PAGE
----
I think that travel further afield for exercise should be permitted. Apart from anything else, prolonged restrictions to a limited local area will likely encourage people to break the local 'lockdown', and they will travel further afield for the simple reason that people get cabin fever even in their own local area over a prolonged period of time. It is better to allow this to happen and try to get a modicum of control over it, if necessary, than to deny it and face an inevitable breaking of the rules by an increasing number of people. I think we need to accept that people, on the whole, will try to be responsible as they demonstrated in the Foot and Mouth period and as they are largely demonstrating now. I do not concur with the idea of insisting the exercise be longer than the time it takes to travel to a place for a variety of good reasons. However, I do see a problem with 'hotspots' and how this is managed.
  • Posted by dkwatt May 05, 2020 at 16:38

    They cant police it just now in the middle of the lockdown what chance would they have of policing it if it was open season again to access these places. You only have to refer back to the weekend before the lockdown to see what would happen.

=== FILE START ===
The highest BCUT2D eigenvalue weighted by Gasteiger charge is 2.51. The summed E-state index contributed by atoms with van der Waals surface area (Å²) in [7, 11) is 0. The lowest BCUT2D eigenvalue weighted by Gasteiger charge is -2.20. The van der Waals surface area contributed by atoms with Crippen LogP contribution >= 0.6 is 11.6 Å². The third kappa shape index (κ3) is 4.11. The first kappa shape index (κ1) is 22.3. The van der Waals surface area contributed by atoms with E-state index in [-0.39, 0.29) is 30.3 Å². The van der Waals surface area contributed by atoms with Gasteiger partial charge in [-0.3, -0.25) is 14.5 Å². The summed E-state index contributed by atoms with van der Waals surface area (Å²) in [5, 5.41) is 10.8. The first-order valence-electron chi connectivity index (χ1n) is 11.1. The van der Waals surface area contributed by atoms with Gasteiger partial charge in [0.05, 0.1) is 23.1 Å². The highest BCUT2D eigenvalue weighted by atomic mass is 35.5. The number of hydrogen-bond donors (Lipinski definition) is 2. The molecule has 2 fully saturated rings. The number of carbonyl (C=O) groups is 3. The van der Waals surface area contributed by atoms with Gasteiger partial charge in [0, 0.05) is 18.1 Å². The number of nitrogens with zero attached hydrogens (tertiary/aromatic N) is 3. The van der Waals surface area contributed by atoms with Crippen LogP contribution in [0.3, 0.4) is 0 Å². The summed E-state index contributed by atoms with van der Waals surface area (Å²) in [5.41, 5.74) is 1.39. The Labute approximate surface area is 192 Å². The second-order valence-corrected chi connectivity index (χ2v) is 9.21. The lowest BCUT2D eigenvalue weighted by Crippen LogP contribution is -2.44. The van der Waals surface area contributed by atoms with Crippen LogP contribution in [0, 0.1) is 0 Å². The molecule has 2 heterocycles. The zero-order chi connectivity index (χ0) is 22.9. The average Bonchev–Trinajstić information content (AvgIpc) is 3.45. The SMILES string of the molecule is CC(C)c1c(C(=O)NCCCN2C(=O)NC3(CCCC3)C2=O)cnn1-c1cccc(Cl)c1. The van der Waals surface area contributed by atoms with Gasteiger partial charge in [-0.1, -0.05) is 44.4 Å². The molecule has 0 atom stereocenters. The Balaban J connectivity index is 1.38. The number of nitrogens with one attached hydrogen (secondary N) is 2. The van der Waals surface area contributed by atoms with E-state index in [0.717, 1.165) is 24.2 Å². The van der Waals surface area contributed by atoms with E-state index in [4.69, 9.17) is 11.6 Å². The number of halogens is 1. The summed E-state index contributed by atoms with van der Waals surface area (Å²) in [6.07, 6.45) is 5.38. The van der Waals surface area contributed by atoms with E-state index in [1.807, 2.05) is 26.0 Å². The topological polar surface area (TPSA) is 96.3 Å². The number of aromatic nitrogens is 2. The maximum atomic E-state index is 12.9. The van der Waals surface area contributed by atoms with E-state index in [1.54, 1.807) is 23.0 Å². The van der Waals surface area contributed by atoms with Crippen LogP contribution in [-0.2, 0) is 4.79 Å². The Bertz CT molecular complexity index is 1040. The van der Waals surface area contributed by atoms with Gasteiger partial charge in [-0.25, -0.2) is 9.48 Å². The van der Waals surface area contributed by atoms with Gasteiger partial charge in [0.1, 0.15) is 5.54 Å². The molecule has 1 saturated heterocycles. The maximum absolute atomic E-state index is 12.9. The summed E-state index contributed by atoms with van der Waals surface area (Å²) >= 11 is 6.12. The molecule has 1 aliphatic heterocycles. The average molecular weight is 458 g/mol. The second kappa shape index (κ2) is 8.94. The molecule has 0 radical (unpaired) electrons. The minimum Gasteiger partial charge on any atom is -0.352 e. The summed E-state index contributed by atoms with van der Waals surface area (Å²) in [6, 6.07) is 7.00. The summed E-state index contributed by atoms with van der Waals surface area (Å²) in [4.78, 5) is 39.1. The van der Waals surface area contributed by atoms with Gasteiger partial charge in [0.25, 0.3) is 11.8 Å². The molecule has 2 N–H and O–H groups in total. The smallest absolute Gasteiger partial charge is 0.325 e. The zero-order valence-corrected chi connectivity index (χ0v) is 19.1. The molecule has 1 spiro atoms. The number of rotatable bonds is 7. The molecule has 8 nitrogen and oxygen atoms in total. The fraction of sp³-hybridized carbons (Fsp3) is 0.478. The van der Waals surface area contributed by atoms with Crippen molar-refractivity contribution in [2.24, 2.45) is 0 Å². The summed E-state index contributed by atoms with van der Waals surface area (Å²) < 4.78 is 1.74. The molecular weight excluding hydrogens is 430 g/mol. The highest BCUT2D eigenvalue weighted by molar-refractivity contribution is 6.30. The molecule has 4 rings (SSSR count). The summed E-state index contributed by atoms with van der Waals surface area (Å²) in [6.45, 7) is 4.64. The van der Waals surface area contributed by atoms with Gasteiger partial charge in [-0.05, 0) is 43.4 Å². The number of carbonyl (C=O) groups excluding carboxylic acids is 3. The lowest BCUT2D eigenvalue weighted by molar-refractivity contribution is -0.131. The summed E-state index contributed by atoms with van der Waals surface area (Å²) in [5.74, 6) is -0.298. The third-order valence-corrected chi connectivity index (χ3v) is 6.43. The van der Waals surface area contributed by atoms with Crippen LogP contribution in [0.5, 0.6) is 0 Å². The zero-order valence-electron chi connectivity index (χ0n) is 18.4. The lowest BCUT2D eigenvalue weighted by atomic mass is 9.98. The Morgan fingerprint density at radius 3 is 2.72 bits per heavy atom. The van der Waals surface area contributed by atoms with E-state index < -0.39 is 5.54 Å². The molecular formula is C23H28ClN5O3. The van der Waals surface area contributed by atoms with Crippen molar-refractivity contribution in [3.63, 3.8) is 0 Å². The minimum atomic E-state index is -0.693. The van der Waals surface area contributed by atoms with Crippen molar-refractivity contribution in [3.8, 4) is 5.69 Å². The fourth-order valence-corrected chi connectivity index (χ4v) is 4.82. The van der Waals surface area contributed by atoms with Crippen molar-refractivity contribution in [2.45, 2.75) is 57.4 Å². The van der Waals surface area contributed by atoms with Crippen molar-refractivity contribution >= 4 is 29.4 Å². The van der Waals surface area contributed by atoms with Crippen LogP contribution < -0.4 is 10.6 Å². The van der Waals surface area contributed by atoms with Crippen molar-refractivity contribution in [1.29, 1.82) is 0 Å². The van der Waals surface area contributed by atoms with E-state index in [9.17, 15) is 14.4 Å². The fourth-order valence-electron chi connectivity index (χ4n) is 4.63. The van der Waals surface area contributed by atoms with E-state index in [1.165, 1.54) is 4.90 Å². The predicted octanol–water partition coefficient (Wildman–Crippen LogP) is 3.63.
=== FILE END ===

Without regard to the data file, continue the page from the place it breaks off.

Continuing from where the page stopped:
• Posted by Rachel_T1502 May 05, 2020 at 17:03

    Totally agree with initial poster and almost all comments-where I live current measures are resulting in people congregating on the pavements locally instead to excercise, spilling out into roads which can feel dangerous as cars occasionally can be seen driving very fast. people jogging pass very close, breathing heavily and there is no time/warning to move a safe distance away from them. I agree there would need to be very careful management of certain hotspots, certain carparks/footpaths and facilities and toilets perhaps remaining closed such as areas by loch Lomond and policing of specific areas to monitor and prevent crowds if feasible...
  • Posted by ljk84 May 05, 2020 at 17:07

  • Posted by adam309 May 05, 2020 at 17:35

    If a few 'honeypot' hiking areas were to get busy, this would still be lower-risk than having hundreds of people out walking / running in the same city park like we do at present. (Not to mention far lower risk than any indoor setting like public transport or shops). The most popular places could be policed, but you'd hope above all the public will apply common sense and move to a different area if their initial destination looks too busy to maintain social distancing. Asking people to continue limiting any activity to the same few blocks of city streets and busy parks for the indefinite future is unsustainable and I believe poses far higher risk to people's physical and mental wellbeing than the risk of them catching or spreading Covid while in open countryside.